“The Miracle in the Moment”
“To treat life as less than a miracle is to give up on it. “ – Wendell Berry
Perhaps the truest, purest form of thankfulness is simply not to take life for granted as we are living it. Just paying attention in the moment may be the most sincere expression of devotion in response to God the Giver.
Perhaps, in fact, it is a prayer of gratitude more profound than any ever to enter the official liturgies of our churches just to savor those silent moments sitting with an aging parent who may not remember our visit, or listening to the problems facing a maturing child without giving in to the temptation to offer advice, or sharing a glass of wine with a spouse or partner or friend who has had a really really bad day.
Herein may lie the mystery of Holy Communion, the Eucharistic feast, reminding us that the very word Eucharist is all about a kind of thanks we offer because we have noticed God among us. I suspect that at life’s end we will regret how poorly we attended to the ordinary occasions of tenderness far more than many of the things that clamor now for our attention.
These thoughts have been on my mind lately not least because of the publication of Joan Didion’s achingly unsentimental memoir reflecting on the loss of her daughter Quintana Roo. The book, “Blue Nights” tells the story of an unspeakable grief hard on the heels of the death of Joan’s husband, John Gregory Dunne, which was the subject of her magnificent memoir, “The Year of Magical Thinking” (2005).
“Blue Nights” has an elegant small chapter in which Didion explains the title. She writes: “This book is called ‘Blue Nights’ because at the time I began it I found my mind turning increasingly to illness, to the end of promise, the dwindling of the days, the inevitability of the fading, the dying of the brightness. Blue nights are the opposite of the dying of the brightness, but they are also its warning.”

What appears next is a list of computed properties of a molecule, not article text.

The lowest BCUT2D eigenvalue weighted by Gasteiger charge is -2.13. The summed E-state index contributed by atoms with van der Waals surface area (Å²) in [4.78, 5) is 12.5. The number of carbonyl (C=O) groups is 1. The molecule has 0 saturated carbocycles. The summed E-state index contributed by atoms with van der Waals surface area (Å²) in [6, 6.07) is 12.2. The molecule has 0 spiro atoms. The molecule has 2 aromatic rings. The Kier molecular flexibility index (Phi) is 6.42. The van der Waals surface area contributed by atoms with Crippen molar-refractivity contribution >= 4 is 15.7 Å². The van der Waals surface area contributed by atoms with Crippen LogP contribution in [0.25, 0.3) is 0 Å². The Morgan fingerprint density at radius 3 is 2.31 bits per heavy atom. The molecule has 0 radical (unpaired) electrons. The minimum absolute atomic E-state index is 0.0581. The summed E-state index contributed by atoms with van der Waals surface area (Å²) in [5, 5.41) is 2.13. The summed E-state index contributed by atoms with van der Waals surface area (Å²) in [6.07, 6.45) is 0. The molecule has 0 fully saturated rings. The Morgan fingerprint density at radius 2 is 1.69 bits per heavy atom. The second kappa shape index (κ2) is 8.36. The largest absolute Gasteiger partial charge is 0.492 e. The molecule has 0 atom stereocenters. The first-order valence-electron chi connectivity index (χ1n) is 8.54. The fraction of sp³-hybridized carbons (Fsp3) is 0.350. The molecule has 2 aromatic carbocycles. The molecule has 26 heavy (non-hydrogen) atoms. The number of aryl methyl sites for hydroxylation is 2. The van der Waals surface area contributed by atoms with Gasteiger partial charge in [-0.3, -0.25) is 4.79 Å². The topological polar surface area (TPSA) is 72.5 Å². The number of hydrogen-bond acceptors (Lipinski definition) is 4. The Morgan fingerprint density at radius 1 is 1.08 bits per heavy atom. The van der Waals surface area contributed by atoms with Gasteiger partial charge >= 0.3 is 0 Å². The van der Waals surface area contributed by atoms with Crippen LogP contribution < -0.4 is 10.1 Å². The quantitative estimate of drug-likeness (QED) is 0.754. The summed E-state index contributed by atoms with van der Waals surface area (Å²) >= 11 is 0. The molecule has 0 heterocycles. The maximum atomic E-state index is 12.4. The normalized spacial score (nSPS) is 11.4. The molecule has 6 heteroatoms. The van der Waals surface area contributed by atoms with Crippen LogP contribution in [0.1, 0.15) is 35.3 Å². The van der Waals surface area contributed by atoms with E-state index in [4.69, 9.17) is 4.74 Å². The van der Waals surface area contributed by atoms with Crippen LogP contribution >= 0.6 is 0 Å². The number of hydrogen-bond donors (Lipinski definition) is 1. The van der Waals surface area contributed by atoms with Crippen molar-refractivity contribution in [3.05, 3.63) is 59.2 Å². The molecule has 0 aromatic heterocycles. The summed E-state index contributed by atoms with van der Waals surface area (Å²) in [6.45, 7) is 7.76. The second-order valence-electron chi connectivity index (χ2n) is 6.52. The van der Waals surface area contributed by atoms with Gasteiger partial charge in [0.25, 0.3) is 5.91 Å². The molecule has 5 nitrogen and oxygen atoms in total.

There are many good books about grief. The best are always memoirs. Over the years, I have found repeatedly in chronicles of sorrow (like C. S. Lewis’ “A Grief Observed” and John Claypool’s “Tracks of a Fellow Struggler”) the same hard-won lesson that we find in Didion’s memoirs, a message not unlike the one expressed by Wendell Berry. Life is a miracle, they remind us, precious in every respect, precious beyond words, and it deserves all the reverence we can muster.
Nowhere is this more true than in our regard for and care of the persons we love but so easily take for granted. The most haunting line in Didion’s new memoir was evoked by her reflection on how all the most ordinary items and objects associated with her husband and daughter now serve “only to make clear how inadequately I appreciated the moment” they were present with her.
So, I want to encourage us to appreciate the moment when “they” are present. Let us enjoy the warmth and insanity, the unintended humor, the differences between us that make us irritating, and the similarities that make us even more unbearable to each other. And when we are separated, for God’s sake, let’s pick up the phone and not let the moment pass. Let’s make it clear that we are not giving up on life or each other. Let’s treat life and those we love as the miracle they are.
As the Book of Common Prayer reminds us to pray: “Most gracious God … We beseech thee, give us a just sense of these great mercies, such as may appear in our lives by a humble, holy, and obedient walking before thee all our days.”